Many of the riders who took to Twitter supported the UCI's decision to suspend disc brake testing, with others calling for discs to be better shielded
Love them or hate them, disc brakes will not be seen in the professional peloton for the foreseeable future after the UCI suspended the testing of the devices.
Several teams have already tested disc brakes and some were planning on doing so in the coming months. Roompot-Oranje Peloton were solely using disc brake bikes this season, while all riders from Lampre-Merida and Direct Energie were riding discs at Paris-Roubaix.
Many detractors of using disc brakes in professional road cycling took to Twitter after the suspension was announced, while others – including Joaquim Rodriguez – called for the discs to be shielded if they were to be used.
As did Trek-Segafredo‘s Ryder Hesjedal, who believes disc brakes have a place in cycling, but not in road racing.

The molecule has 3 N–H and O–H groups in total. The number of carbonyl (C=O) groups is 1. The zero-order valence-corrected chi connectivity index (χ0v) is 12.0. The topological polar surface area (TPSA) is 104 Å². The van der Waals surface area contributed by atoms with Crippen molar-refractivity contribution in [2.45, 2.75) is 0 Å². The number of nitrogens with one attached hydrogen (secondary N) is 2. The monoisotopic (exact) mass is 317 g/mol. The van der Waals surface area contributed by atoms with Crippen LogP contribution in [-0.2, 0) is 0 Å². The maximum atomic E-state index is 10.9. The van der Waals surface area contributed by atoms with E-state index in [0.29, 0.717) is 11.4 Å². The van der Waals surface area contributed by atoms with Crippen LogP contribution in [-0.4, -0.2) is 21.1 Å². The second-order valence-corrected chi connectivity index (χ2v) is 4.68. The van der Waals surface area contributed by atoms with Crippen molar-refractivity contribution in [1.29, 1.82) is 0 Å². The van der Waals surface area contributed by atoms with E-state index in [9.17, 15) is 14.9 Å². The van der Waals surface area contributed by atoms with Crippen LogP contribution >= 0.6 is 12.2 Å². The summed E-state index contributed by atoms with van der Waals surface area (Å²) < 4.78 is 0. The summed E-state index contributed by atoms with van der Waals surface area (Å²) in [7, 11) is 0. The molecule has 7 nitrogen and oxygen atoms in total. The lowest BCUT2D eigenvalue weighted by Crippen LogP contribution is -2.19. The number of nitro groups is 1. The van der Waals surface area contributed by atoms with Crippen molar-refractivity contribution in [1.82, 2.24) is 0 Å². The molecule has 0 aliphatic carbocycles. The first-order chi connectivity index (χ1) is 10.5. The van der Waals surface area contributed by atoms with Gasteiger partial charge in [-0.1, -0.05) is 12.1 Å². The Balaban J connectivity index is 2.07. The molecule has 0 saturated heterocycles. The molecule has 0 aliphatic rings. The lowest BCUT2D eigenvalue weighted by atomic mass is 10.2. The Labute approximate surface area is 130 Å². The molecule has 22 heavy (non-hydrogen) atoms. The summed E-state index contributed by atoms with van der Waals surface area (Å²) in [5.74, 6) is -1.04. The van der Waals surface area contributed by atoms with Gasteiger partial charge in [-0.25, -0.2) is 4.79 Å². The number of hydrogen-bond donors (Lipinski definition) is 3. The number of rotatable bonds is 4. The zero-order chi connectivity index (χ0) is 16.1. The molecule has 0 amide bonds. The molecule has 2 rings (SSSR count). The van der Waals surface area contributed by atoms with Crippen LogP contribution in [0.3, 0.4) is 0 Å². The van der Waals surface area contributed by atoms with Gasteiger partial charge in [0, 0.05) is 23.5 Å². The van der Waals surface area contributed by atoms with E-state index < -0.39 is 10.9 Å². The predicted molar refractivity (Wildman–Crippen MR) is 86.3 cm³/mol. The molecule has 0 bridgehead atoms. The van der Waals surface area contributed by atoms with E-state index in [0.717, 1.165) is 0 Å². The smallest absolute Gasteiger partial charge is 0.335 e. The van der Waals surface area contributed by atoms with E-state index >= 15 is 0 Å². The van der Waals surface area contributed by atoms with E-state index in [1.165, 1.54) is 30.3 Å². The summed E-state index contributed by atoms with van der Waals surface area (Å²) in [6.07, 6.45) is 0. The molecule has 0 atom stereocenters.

Luke Rowe insists that rim brakes provide good enough braking in the peloton.
The 2007 Paris-Roubaix winner Stuart O’Grady believes disc brakes are not necessary in any type of road cycling.
While Dan Craven thinks the disc brake revolution will still happen, but calls for covers to the discs to avoid serious injuries.
IAM Cycling’s Larry Warbasse says cycling is dangerous enough, without having to worry about disc-related injuries.
BMC‘s Manuel Quinziato also called for shields to be put on disc brakes if they are to be used in the peloton.
And Katusha manager Viatcheslav Ekimov says it is reasonable to suspend the testing in light of Ventoso’s injury.
It is not clear whether Ventoso’s injuries were caused by a disc brake or not. Lampre-Merida manager Brent Copeland is not convinced that they were, but the Movistar rider wrote an open letter on the dangers of disc brakes on Wednesday.
Etixx-Quick Step rider Nikolas Maes was also injured in the incident at Paris-Roubaix, but his team say the rider cannot confirm or deny that it was a disc brake that cause the injuries as the rider simply does not know.